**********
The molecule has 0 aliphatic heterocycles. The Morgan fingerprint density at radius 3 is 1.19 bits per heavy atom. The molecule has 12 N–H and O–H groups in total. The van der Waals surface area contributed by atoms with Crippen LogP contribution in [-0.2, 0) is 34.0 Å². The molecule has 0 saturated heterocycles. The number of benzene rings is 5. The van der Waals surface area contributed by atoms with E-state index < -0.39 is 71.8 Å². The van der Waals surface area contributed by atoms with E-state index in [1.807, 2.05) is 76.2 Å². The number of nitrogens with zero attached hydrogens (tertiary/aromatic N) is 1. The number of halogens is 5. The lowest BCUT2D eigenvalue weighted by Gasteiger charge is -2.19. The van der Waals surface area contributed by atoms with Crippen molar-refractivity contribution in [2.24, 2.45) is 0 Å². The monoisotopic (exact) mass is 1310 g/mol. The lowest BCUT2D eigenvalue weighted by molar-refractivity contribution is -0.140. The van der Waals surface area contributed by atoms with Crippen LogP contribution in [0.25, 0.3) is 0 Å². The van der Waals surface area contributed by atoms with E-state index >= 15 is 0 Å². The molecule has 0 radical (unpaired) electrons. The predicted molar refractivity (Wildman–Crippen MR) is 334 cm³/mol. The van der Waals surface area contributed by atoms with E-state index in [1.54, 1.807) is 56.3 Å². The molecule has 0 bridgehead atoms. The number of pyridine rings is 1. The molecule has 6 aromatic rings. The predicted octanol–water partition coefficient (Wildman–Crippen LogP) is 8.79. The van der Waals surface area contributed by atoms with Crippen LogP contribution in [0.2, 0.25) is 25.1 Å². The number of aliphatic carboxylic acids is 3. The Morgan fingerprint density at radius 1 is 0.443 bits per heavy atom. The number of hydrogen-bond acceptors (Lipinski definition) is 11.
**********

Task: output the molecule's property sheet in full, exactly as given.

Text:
The molecule has 0 aliphatic heterocycles. The Morgan fingerprint density at radius 3 is 1.19 bits per heavy atom. The molecule has 12 N–H and O–H groups in total. The van der Waals surface area contributed by atoms with Crippen LogP contribution in [-0.2, 0) is 34.0 Å². The molecule has 0 saturated heterocycles. The number of benzene rings is 5. The van der Waals surface area contributed by atoms with E-state index < -0.39 is 71.8 Å². The van der Waals surface area contributed by atoms with E-state index in [1.807, 2.05) is 76.2 Å². The number of nitrogens with zero attached hydrogens (tertiary/aromatic N) is 1. The number of halogens is 5. The lowest BCUT2D eigenvalue weighted by Gasteiger charge is -2.19. The van der Waals surface area contributed by atoms with Crippen molar-refractivity contribution in [2.24, 2.45) is 0 Å². The monoisotopic (exact) mass is 1310 g/mol. The lowest BCUT2D eigenvalue weighted by molar-refractivity contribution is -0.140. The van der Waals surface area contributed by atoms with Crippen LogP contribution in [0.25, 0.3) is 0 Å². The van der Waals surface area contributed by atoms with E-state index >= 15 is 0 Å². The molecule has 0 radical (unpaired) electrons. The predicted molar refractivity (Wildman–Crippen MR) is 334 cm³/mol. The van der Waals surface area contributed by atoms with E-state index in [1.54, 1.807) is 56.3 Å². The molecule has 0 bridgehead atoms. The number of pyridine rings is 1. The molecule has 6 aromatic rings. The predicted octanol–water partition coefficient (Wildman–Crippen LogP) is 8.79. The van der Waals surface area contributed by atoms with Crippen LogP contribution in [0.2, 0.25) is 25.1 Å². The number of aliphatic carboxylic acids is 3. The Morgan fingerprint density at radius 1 is 0.443 bits per heavy atom. The number of hydrogen-bond acceptors (Lipinski definition) is 11.